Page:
In a continuing and dramatic departure from the decades of oppression and civil war that devastated Sri Lanka, the country’s new president, Maithripala Sirisena, has vowed to pursue reconciliation efforts with Sri Lanka's benighted Tamil minority, tens of thousands of whom were exterminated by the Sinhalese-majority government during and after the end of the conflict.
Sirisena defeated the former strongman Mahinda Rajapaksa in polls earlier this year with overwhelming support from the Tamil and Muslim minorities. The new president has committed to inclusive governance and to punish the war criminals although Tamils continue to be suspicious of his statements.
Sri Lanka's new Prime Minister Ranil Wickremesinghe has said a "political settlement" with the minority Tamil community is a prerequisite. "If you want a stable and secure country, we must have a political solution with Tamils and move forward," Wickremesinghe said in an address in the Tamil-dominated Jaffna peninsula last week.
While it should be noted that the Liberation Tigers of Tamil Elam – the Tamil rebels – committed a murderous, scorched-earth campaign of their own during the war, the Sri Lankan Army faces allegations of committing genocide during the end of the conflict. The US and other nations have continued to insist on UN investigations of military war crimes. According to UN estimates, up to 40,000 Tamil civilians were killed by security forces during Rajapaksa’s regime after the end to the war in May 2009.
However, neither the government nor the United Nations has completed any investigations to apprehend the guilty. A recent preliminary report of a UN investigative panel confirmed that the Sri Lankan troops deliberately targeted civilians, hospitals and aid workers, arbitrarily executed prisoners, and committed mass rape, all contrary to the Geneva Conventions, which were ratified by Sri Lanka.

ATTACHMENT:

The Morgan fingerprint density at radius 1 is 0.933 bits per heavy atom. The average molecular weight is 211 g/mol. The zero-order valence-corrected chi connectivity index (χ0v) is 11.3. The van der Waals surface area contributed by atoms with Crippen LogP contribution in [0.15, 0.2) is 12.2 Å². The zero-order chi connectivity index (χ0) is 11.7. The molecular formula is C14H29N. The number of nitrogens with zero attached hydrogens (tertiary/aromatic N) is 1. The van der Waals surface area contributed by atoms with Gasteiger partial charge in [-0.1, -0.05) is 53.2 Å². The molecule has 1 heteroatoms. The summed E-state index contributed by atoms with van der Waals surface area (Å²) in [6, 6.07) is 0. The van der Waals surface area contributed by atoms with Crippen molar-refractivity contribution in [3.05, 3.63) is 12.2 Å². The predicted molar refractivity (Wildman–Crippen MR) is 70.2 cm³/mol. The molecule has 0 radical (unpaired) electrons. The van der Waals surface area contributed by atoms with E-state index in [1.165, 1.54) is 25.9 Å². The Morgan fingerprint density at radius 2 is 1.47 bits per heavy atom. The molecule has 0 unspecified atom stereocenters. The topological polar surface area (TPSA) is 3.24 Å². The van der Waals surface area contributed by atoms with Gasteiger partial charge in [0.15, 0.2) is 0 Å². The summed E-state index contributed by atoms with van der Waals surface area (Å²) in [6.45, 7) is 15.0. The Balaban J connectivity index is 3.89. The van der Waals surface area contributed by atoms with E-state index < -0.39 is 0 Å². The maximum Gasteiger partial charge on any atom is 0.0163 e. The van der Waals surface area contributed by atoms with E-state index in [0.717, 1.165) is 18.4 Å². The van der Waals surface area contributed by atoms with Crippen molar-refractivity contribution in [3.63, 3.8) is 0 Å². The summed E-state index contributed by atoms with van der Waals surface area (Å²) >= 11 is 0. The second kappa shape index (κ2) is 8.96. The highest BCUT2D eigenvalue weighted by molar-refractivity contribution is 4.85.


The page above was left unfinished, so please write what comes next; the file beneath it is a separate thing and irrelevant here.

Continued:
Although Sri Lankan troops committed war crimes during the final phase of the Tamil rebellion, the Tamil Tigers aggravated the atrocities by using civilians as human shields. Between January and May 2009, at least 7,934 Tamils died, of which 550 were children younger than 10, although real figures probably amount to tens of thousands. No one has been held accountable.
The political branch associated with the Tamil Tigers, the Tamil National Alliance, has now renounced its secessionist claims in favor of a federalist state. Nonetheless, persecution of Tamils by the Sinhalese government continues.
Sri Lanka has not signed the Rome Statute of the International Criminal Court. As long as there is no accountability for the massacres that occurred during the Sri Lankan civil war, there can be no sustainable peace among the ethnic communities. An international Commission of Inquiry should investigate the atrocities committed by both sides in the conflict, and the Sri Lankan government should arrest and try those who committed war crimes.
However, it is becoming more likely that, however late, the current Sri Lankan government will make such a commitment. Recently hundreds of Tamils in Sri Lanka's former war zones for the first time openly commemorated their loved ones killed during the civil war as they marked the sixth anniversary of the end of the conflict.